After the anti-rightist campaigns of 1959 and 1960 obviously writers grew more circumspect, as can be seen in Hsü’s selections for the early 1960s. (Yet again if the redoubtable Teng T’o had had his satirical and historical anti-Mao essays included here his audacity would be seen as all the more striking.) As it is, one catches some subtle asides, especially from a few of the unregenerate old guard. But after reading this anthology, and praising some of the translators for formidable successes with often intractable material (John Berninghausen, Gary Bjorge, Bonnie McDougall, and Richard Strassberg in particular, as well of course as Cyril Birch), I am led to two melancholy observations: First, that it has to be a terribly good novel that can be excerpted in an illuminating way, and that most of the novels excerpted here do not stand up to such treatment, since we lose any feeling for such development of character as the complete novel might have made possible.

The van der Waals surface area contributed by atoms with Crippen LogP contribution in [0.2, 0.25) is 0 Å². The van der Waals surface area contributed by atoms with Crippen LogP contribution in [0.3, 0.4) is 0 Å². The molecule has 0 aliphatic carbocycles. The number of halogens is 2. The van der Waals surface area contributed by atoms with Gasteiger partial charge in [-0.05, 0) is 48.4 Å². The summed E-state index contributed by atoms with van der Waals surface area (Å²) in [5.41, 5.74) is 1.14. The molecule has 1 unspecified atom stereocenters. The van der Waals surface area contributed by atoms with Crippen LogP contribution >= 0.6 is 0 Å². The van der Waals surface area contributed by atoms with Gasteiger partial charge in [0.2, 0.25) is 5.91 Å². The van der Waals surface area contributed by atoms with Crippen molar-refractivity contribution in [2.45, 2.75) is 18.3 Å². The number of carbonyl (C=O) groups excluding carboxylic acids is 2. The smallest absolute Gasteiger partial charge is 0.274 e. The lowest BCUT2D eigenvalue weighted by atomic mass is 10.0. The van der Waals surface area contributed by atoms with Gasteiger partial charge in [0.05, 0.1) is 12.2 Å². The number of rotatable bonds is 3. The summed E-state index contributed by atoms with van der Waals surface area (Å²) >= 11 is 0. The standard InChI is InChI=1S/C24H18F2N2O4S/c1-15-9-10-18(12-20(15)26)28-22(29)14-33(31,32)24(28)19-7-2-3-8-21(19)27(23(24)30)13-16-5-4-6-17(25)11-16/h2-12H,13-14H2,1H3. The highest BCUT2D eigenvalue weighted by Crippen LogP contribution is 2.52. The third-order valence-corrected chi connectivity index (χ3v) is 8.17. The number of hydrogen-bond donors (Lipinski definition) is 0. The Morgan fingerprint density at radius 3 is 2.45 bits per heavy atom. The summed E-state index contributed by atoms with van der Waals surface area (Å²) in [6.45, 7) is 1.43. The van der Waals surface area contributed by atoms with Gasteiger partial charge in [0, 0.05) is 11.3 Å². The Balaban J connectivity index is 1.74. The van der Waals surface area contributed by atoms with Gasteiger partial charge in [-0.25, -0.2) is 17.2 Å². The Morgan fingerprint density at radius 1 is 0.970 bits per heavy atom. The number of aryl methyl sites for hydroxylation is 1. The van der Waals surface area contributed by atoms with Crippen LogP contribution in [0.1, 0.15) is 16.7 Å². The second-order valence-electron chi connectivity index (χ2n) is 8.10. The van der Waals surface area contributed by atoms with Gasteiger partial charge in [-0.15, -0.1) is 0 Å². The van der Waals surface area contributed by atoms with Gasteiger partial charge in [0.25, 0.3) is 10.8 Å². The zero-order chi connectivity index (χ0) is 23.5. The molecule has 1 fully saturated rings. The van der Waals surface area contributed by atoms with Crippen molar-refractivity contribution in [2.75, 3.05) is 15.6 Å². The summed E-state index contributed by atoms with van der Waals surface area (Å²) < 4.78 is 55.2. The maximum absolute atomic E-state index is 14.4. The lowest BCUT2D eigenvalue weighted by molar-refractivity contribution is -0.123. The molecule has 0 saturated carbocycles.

Second, though it is important (crucial even) for historians or economists to follow carefully the shifts in social policies from mutual aid teams to low-level cooperatives, high-level producers cooperatives, small communes, large communes and back to small communes again (i.e., the whole rural revolutionary process from 1950 to 1965), from the point of view of literature and personal character development it is hard to distinguish one from the other in a meaningful way. Which is one way of saying that by the time we come to the end of this anthology we feel that we have read the same story again and again.